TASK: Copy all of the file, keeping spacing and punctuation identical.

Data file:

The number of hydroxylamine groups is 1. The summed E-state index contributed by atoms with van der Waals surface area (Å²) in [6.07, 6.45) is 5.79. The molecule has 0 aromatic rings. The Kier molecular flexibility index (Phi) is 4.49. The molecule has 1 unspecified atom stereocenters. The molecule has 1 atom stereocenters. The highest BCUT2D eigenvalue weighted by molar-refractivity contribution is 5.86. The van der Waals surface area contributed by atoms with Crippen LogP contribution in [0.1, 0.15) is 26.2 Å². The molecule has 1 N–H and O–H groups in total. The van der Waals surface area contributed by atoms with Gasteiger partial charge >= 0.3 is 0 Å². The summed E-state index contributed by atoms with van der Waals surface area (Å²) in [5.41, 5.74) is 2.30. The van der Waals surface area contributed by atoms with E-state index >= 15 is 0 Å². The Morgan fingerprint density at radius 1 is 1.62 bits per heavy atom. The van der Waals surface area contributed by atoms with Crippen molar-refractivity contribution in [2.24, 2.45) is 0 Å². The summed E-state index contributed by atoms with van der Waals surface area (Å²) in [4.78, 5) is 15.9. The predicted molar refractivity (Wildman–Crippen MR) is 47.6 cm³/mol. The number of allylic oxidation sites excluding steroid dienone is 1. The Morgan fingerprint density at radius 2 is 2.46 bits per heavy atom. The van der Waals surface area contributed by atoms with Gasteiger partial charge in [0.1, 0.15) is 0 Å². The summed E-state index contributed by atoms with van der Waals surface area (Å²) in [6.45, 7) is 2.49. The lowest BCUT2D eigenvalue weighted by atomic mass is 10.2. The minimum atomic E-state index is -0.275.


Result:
The number of hydroxylamine groups is 1. The summed E-state index contributed by atoms with van der Waals surface area (Å²) in [6.07, 6.45) is 5.79. The molecule has 0 aromatic rings. The Kier molecular flexibility index (Phi) is 4.49. The molecule has 1 unspecified atom stereocenters. The molecule has 1 atom stereocenters. The highest BCUT2D eigenvalue weighted by molar-refractivity contribution is 5.86. The van der Waals surface area contributed by atoms with Crippen LogP contribution in [0.1, 0.15) is 26.2 Å². The molecule has 1 N–H and O–H groups in total. The van der Waals surface area contributed by atoms with Gasteiger partial charge >= 0.3 is 0 Å². The summed E-state index contributed by atoms with van der Waals surface area (Å²) in [5.41, 5.74) is 2.30. The van der Waals surface area contributed by atoms with E-state index >= 15 is 0 Å². The Morgan fingerprint density at radius 1 is 1.62 bits per heavy atom. The van der Waals surface area contributed by atoms with Crippen molar-refractivity contribution in [2.24, 2.45) is 0 Å². The summed E-state index contributed by atoms with van der Waals surface area (Å²) in [4.78, 5) is 15.9. The predicted molar refractivity (Wildman–Crippen MR) is 47.6 cm³/mol. The number of allylic oxidation sites excluding steroid dienone is 1. The Morgan fingerprint density at radius 2 is 2.46 bits per heavy atom. The van der Waals surface area contributed by atoms with Gasteiger partial charge in [0.1, 0.15) is 0 Å². The summed E-state index contributed by atoms with van der Waals surface area (Å²) in [6.45, 7) is 2.49. The lowest BCUT2D eigenvalue weighted by atomic mass is 10.2. The minimum atomic E-state index is -0.275.